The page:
Explaining Racial/Ethnic Variation in Partnered Women’s and Men’s Housework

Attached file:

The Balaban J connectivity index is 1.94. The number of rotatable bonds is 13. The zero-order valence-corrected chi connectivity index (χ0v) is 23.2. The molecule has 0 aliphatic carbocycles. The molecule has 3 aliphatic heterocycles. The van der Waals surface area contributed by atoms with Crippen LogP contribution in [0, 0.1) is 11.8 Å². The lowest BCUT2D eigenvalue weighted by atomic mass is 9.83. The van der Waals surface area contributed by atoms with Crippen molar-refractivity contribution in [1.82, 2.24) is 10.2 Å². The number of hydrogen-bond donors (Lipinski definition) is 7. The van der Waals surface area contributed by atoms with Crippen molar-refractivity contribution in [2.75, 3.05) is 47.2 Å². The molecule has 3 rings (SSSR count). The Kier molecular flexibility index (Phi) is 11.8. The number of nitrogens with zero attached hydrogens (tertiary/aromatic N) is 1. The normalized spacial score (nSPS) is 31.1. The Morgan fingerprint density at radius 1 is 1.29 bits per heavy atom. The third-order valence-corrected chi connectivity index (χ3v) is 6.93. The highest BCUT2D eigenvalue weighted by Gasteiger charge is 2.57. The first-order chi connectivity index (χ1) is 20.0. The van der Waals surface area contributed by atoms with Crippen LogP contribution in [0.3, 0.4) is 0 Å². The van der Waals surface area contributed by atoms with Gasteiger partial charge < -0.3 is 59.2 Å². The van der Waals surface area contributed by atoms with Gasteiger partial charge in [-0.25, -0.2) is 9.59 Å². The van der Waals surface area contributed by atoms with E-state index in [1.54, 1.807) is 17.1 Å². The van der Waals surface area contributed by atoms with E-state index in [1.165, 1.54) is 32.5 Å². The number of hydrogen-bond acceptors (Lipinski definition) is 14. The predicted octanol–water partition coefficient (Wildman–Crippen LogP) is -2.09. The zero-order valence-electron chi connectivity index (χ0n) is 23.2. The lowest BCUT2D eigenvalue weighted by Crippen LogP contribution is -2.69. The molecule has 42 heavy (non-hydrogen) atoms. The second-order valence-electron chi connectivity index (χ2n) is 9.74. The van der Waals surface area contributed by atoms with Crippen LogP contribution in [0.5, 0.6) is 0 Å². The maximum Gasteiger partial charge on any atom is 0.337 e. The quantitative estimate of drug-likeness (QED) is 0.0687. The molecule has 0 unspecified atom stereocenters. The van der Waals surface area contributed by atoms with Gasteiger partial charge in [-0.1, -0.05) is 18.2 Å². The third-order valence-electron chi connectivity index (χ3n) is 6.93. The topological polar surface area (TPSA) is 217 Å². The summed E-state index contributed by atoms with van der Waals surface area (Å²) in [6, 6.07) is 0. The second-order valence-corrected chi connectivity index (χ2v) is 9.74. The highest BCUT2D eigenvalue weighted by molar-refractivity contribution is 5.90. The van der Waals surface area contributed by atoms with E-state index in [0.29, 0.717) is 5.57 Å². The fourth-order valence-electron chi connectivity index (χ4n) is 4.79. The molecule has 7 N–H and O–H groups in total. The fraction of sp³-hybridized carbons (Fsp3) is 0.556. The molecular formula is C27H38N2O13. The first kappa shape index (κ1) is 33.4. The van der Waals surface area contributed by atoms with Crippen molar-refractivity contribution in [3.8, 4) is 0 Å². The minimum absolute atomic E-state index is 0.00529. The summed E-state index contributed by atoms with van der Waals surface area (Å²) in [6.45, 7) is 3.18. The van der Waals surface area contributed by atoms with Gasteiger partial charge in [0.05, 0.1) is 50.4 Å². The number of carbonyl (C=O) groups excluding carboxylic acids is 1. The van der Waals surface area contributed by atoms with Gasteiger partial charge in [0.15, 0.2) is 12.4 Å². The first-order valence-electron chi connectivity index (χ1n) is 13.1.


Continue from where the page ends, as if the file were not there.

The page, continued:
Using a national sample of 12,424 partnered women and 10,721 partnered men from the 2003-2006 American Time Use Survey, this article examines racial/ethnic variation in women’s and men’s housework time and its covariates. The ratio of women’s to men’s housework hours is greatest for Hispanics and Asians and smallest for Whites and Blacks. White and Hispanic women’s housework hours are associated with household composition and employment suggesting that the time availability perspective is a good predictor for these women, but may have less explanatory power for other race/ethnic groups of women. Relative resources also have explanatory power for White women’s housework time but are weak predictors for women of Other race/ethnicities. Time availability and relative resource measures show some association with White men’s housework time but are generally poor predictors among other race/ethnic groups of men, suggesting that traditional models of housework allocation do not “fit” all groups equally.